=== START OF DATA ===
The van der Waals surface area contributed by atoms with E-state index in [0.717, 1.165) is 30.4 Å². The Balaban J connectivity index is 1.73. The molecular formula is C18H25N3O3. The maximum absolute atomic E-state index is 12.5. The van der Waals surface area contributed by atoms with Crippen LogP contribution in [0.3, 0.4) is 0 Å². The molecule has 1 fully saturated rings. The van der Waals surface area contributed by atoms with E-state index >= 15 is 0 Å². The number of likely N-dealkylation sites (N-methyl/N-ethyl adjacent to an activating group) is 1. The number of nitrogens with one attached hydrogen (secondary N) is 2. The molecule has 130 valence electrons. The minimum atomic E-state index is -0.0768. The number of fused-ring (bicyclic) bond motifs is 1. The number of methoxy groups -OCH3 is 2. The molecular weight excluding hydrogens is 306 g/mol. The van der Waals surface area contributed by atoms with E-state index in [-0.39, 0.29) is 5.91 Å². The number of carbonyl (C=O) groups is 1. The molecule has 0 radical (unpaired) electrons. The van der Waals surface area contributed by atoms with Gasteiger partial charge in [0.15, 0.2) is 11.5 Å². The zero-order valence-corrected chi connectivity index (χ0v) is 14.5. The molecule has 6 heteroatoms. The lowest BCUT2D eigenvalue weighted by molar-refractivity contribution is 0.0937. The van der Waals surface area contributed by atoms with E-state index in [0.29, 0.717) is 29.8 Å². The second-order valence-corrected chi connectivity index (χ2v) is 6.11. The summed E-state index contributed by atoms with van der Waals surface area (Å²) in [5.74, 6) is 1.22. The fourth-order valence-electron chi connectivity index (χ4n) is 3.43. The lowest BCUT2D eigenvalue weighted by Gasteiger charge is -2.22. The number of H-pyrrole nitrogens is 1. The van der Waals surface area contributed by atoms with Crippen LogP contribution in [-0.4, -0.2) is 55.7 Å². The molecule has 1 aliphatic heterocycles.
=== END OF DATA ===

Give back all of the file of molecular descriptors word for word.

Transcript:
The van der Waals surface area contributed by atoms with E-state index in [0.717, 1.165) is 30.4 Å². The Balaban J connectivity index is 1.73. The molecular formula is C18H25N3O3. The maximum absolute atomic E-state index is 12.5. The van der Waals surface area contributed by atoms with Crippen LogP contribution in [0.3, 0.4) is 0 Å². The molecule has 1 fully saturated rings. The van der Waals surface area contributed by atoms with E-state index >= 15 is 0 Å². The number of likely N-dealkylation sites (N-methyl/N-ethyl adjacent to an activating group) is 1. The number of nitrogens with one attached hydrogen (secondary N) is 2. The molecule has 130 valence electrons. The minimum atomic E-state index is -0.0768. The number of fused-ring (bicyclic) bond motifs is 1. The number of methoxy groups -OCH3 is 2. The molecular weight excluding hydrogens is 306 g/mol. The van der Waals surface area contributed by atoms with E-state index in [-0.39, 0.29) is 5.91 Å². The number of carbonyl (C=O) groups is 1. The molecule has 0 radical (unpaired) electrons. The van der Waals surface area contributed by atoms with Gasteiger partial charge in [0.15, 0.2) is 11.5 Å². The zero-order valence-corrected chi connectivity index (χ0v) is 14.5. The molecule has 6 heteroatoms. The lowest BCUT2D eigenvalue weighted by molar-refractivity contribution is 0.0937. The van der Waals surface area contributed by atoms with E-state index in [0.29, 0.717) is 29.8 Å². The second-order valence-corrected chi connectivity index (χ2v) is 6.11. The summed E-state index contributed by atoms with van der Waals surface area (Å²) in [5.74, 6) is 1.22. The fourth-order valence-electron chi connectivity index (χ4n) is 3.43. The lowest BCUT2D eigenvalue weighted by Gasteiger charge is -2.22. The number of H-pyrrole nitrogens is 1. The van der Waals surface area contributed by atoms with Crippen LogP contribution in [-0.4, -0.2) is 55.7 Å². The molecule has 1 aliphatic heterocycles.